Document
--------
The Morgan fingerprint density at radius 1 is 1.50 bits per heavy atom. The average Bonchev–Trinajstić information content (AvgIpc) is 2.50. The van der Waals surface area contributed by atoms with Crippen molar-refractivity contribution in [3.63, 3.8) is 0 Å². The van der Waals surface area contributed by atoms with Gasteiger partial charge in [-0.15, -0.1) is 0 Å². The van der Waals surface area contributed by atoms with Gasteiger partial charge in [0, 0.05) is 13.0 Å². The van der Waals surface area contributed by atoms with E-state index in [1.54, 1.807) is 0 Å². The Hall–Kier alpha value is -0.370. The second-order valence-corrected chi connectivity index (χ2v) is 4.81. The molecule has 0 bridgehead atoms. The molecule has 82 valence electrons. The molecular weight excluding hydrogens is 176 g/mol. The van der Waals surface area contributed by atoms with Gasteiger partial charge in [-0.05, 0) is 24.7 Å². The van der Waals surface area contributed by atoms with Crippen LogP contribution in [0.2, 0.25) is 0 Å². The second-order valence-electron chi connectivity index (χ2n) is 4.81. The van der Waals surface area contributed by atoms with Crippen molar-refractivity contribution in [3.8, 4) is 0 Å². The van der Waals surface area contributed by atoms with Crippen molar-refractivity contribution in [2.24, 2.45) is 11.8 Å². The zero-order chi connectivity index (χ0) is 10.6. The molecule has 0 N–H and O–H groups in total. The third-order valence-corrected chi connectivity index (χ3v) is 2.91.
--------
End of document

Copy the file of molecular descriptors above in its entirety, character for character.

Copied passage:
The Morgan fingerprint density at radius 1 is 1.50 bits per heavy atom. The average Bonchev–Trinajstić information content (AvgIpc) is 2.50. The van der Waals surface area contributed by atoms with Crippen molar-refractivity contribution in [3.63, 3.8) is 0 Å². The van der Waals surface area contributed by atoms with Gasteiger partial charge in [-0.15, -0.1) is 0 Å². The van der Waals surface area contributed by atoms with Gasteiger partial charge in [0, 0.05) is 13.0 Å². The van der Waals surface area contributed by atoms with E-state index in [1.54, 1.807) is 0 Å². The Hall–Kier alpha value is -0.370. The second-order valence-corrected chi connectivity index (χ2v) is 4.81. The molecule has 0 bridgehead atoms. The molecule has 82 valence electrons. The molecular weight excluding hydrogens is 176 g/mol. The van der Waals surface area contributed by atoms with Gasteiger partial charge in [-0.05, 0) is 24.7 Å². The van der Waals surface area contributed by atoms with Crippen LogP contribution in [0.2, 0.25) is 0 Å². The second-order valence-electron chi connectivity index (χ2n) is 4.81. The van der Waals surface area contributed by atoms with Crippen molar-refractivity contribution in [3.8, 4) is 0 Å². The van der Waals surface area contributed by atoms with Crippen molar-refractivity contribution in [2.24, 2.45) is 11.8 Å². The zero-order chi connectivity index (χ0) is 10.6. The molecule has 0 N–H and O–H groups in total. The third-order valence-corrected chi connectivity index (χ3v) is 2.91.